A recently added section of our website to display open letters Down Syndrome Australia writes in response to current media issues, in an effort to impact the stigma media places on Down syndrome and more broadly, people with intellectual disabilities.
29 January 2018
DSA wrote to Andrew Hirst of the Liberal Party, Rebecca Galdies of the Greens and Noah Carrol of the Labor Party regarding providing accessible information at the next Federal election via Easy Read materials.
23 January 2018
DSA wrote to Senator Linda Reynolds regarding s 93(8)(a) of the Commonwealth Electoral Act 1918, and expressed our concerns about a number of parts of this legislation.
27 September 2017
DSA wrote to the Electoral Commissioner regarding intellectual disability and removal from the electoral roll.
16 December 2016
DSA writes to the ABC in regards to an article published on the ABC news website on 12 December 2016 entitled "It's like she's a three-year-old": What life's like when your children never grow up".
23 November 2016
DSA writes to Mamamia.com.au regarding their decision to post the experience of a woman who decided to terminate her pregnancy when faced with a prenatal diagnosis of down syndrome because she didn't want her to "endure a lifetime of pain".
Down Syndrome Australia wrote a letter to the Members of the Education Council and Robert Randall CEO of ACARA regarding the collection and publication of data relating to students with disability.
DSA made a submission to the Senate Enquiry: Current levels of access and attainment for students with disability in the school system, and the impact on students and families associated with inadequate levels of support.
Down Syndrome Australia made a submission to the Department of Health on the Antenatal Care Guidelines.
Down Syndrome Australia made a submission to the Medical Advisory Committee regarding Non-invasive Prenatal Screening (NIPS)
Down Syndrome Australia made a submission to the Senate Enquiry: Prevalence of different types of speech, language and communication disorders and speech pathology services in Australia.
Senate Inquiry into the Involuntary or Coerced Sterilisation of People with Disabilities in Australia. DSA supports the position of Women With Disabilities Australia in their submission ‘Dehumanised: The Forced Sterilisation of Women and Girls with Disabilities in Australia' (PDF).
Down Syndrome Australia made a submission to the Department of Social Services on Supported Employment, focusing on employment for people with Down syndrome.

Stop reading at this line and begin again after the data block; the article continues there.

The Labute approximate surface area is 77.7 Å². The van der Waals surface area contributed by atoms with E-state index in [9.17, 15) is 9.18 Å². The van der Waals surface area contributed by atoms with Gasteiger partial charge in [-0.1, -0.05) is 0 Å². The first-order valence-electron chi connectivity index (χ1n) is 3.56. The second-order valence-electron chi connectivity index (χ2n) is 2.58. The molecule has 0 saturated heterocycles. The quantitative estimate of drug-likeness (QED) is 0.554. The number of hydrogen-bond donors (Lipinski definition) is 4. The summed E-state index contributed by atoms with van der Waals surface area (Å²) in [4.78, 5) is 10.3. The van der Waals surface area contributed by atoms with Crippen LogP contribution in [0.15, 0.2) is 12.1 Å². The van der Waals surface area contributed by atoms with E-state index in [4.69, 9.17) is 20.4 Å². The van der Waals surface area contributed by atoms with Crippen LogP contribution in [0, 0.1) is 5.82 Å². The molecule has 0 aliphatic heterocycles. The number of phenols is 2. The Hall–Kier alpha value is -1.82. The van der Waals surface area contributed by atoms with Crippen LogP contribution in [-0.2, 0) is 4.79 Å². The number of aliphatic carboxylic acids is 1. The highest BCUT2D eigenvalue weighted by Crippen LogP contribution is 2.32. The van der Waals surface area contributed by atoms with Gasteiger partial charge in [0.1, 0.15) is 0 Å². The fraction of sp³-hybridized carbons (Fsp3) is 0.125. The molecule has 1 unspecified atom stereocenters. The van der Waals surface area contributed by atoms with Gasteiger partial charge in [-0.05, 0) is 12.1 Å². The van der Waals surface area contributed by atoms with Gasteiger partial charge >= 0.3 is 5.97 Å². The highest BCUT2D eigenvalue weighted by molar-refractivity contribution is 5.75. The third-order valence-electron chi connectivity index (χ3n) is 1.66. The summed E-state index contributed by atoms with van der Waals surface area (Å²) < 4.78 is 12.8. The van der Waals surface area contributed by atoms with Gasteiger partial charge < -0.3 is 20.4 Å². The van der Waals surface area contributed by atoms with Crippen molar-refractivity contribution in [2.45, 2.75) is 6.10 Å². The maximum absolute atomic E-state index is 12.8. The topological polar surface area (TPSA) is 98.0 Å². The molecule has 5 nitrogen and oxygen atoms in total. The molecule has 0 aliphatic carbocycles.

16 December 2016
Down Syndrome Australia made a submission to the Department of Social Services on Disability Employment Services Reform.
Down Syndrome Australia made a submission to the Disability Discrimination Commissioner as part of his national consultation on future priorities.
Down Syndrome Australia made a submission to the Joint Committee of Public Accounts and Audit, regarding providing input to the inquiry on the Auditors General's Report 18 Qualifying for the Disability Support Pension.
Down Syndrome Australia wrote a letter to the Disability and Carers Group, Department of Social Services regarding the Review of the National Disability Advocacy Program.
Down Syndrome Australia has provided a submission to the Productivity Commission Study into the Costs of the NDIS.
Down Syndrome Australia remains strongly committed to the NDIS. The introduction of the NDIS marked a fundamental shift in how disability services are provided in Australia. For people with a disability, for the first time, it means that they have control and choice over the services that they require. Like any transformational policy, the NDIS has experienced some challenges in implementation due to the scale of change required and the rapid pace at which the roll-out is occurring. There are also a range of interface issues with how other sectors relate to NDIS and what services continue to be provided to ensure supports for people with a disability who are not eligible for NDIS packages.
As part of this submission, Down Syndrome Australia has identified a range of issues which should be addressed to ensure that NDIS funding is targeted appropriately and leads to the best outcomes for people with disabilities including:
- Supporting participants and families to be well informed about the NDIS, their rights and responsibilities and how the scheme will work. This includes having access to independent advocates particularly for people with Down syndrome who are older and may not have family who can provide this important support.
- Improving the planning process so that plans are better matched to the needs of participants and the services that are available.
- Ensuring appropriate resourcing of Information Linkages and Capacity Building (ILC).
- Ensuring quick access to services and supports such as Early intervention which can reduce future costs to NDIS.
- Developing better communication between NDIS and Mainstream services and resolving gaps in service provision.
- Implementation of the National Disability Strategy which aims to improve access to inclusive mainstream services and the broader community, will have a major impact on both the success of the NDIS and the associated costs.